What Is ‘The Maker Movement’, And Should You Care?
Last week at the 2016 SAP Retail Forum in Miami, my RSR partner Steve Rowen moderated a “fireside chat” style presentation with Dan Shapiro, the founder and CEO of Glowforge. Nikki referenced the session in her article this week, as well, but I’d like to take a dive just into the “maker” aspect of the discussion.
Glowforge makes a 3D Laser Printer that purports to have a low enough price point to be reachable by home technology users. The topic of the fireside chat was “Henry Ford Was Wrong – Delivering Experiental Retail”, and the discussion soon turned to how 3D printing could enable consumers to have access to all kinds of custom-built products at very low cost. This in turn raised the topic of “the Maker Movement”, and its potential impact on the retail ecosystem going forward. Steve and Dan commented that Millennials in particular seem open to alternatives to the highly commoditized product sets that retailers have been delivering to store shelves for ages.
The question is, is the Maker Movement real enough to impact the retail ecosystem as much as some people theorize? Once back in the comfort of my office, I decided to chase that question down. Here’s what I learned:
What Is The Maker Movement?
A March 2014 piece in Adweek described the Maker Movement this way:
“The maker movement… is the umbrella term for independent inventors, designers and tinkerers .... A convergence of computer hackers and traditional artisans, the niche is established enough to have its own magazine… Makers tap into an American admiration for self-reliance and combine that with open-source learning, contemporary design and powerful personal technology like 3-D printers. The creations, born in cluttered local workshops and bedroom offices, stir the imaginations of consumers numbed by generic, mass-produced, made-in–China merchandise.”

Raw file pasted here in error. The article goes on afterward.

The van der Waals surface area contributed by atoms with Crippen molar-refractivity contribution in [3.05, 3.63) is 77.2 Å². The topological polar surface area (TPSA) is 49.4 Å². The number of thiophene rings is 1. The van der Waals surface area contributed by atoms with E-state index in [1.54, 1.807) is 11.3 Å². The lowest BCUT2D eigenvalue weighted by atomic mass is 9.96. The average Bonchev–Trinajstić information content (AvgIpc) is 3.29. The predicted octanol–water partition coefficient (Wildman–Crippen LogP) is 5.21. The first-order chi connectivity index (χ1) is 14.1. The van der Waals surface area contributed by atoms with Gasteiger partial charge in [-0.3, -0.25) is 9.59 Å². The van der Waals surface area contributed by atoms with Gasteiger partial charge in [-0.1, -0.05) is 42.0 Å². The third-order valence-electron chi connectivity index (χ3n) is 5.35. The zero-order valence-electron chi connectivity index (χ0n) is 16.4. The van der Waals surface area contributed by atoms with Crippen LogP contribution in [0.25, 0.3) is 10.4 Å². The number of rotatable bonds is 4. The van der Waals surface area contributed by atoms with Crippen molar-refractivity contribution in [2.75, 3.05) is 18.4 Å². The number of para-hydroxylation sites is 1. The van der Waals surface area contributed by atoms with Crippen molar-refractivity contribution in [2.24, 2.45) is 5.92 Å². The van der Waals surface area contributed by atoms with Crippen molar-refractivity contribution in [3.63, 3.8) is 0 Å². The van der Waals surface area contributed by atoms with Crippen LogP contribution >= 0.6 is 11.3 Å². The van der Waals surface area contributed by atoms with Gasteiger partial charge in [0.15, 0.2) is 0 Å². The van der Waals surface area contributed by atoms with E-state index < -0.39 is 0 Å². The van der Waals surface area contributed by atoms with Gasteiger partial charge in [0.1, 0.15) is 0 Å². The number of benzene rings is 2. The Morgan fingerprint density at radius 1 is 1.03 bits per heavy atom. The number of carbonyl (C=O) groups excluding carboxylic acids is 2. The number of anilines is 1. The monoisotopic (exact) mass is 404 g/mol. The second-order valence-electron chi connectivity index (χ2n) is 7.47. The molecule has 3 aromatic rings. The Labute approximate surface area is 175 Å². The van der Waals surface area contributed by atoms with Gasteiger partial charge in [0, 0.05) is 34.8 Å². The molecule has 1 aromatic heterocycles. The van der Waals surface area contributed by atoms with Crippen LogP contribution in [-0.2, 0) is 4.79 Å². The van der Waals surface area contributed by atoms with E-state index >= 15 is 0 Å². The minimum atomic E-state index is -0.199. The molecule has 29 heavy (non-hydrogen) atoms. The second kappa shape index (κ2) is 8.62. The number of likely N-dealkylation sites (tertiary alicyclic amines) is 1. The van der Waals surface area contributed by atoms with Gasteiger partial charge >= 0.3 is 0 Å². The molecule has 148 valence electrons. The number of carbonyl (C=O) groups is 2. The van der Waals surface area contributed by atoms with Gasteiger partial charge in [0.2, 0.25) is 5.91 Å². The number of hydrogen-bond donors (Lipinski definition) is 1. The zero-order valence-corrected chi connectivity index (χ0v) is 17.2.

The Adweek article goes on to discuss how companies as disparate as Levi’s, Home Depot, and GE are working with the Maker community via portals like Quirky, with the objective to (as Bret Kovacs, Quirky’s head of brand partnerships, said) “bring new products to market in months instead of years.”
The movement might seem to be primarily driven by 3D laser printing and the new technology’s ability to enable extreme localization of manufacturing. But the other tech-driven aspect of the maker movement that is so interesting is the collaborative nature of the culture, and that is enabled by peer-to-peer nature the Internet itself, especially social media.
A 2012 presentation at an annual gathering hosted by venture-capitalist company Altimeter by Jeremiah Owyang, co-founder of the Crowd Companies Council , outlined what business executives need to know about the collaborative economy:
“The Next Phase of Social Business Is the Collaborative Economy. Social technologies radically disrupted communications, marketing, and customer care. With these same technologies, customers now buy products once and share them with each other…
Customers Are Sharing Goods and Services — Redefining the Buyer-Seller Relationship. <For example> Every car-sharing vehicle reduces car ownership by 9-13 vehicles; a revenue loss of at least $270,000 to an average auto manufacturer…
Innovative Companies Are Already Moving Into Collaborative Economy. Some companies have joined this movement. For instance, … Patagonia partnered with eBay to encourage customers to buy and sell its used products ... This movement impacts every industry.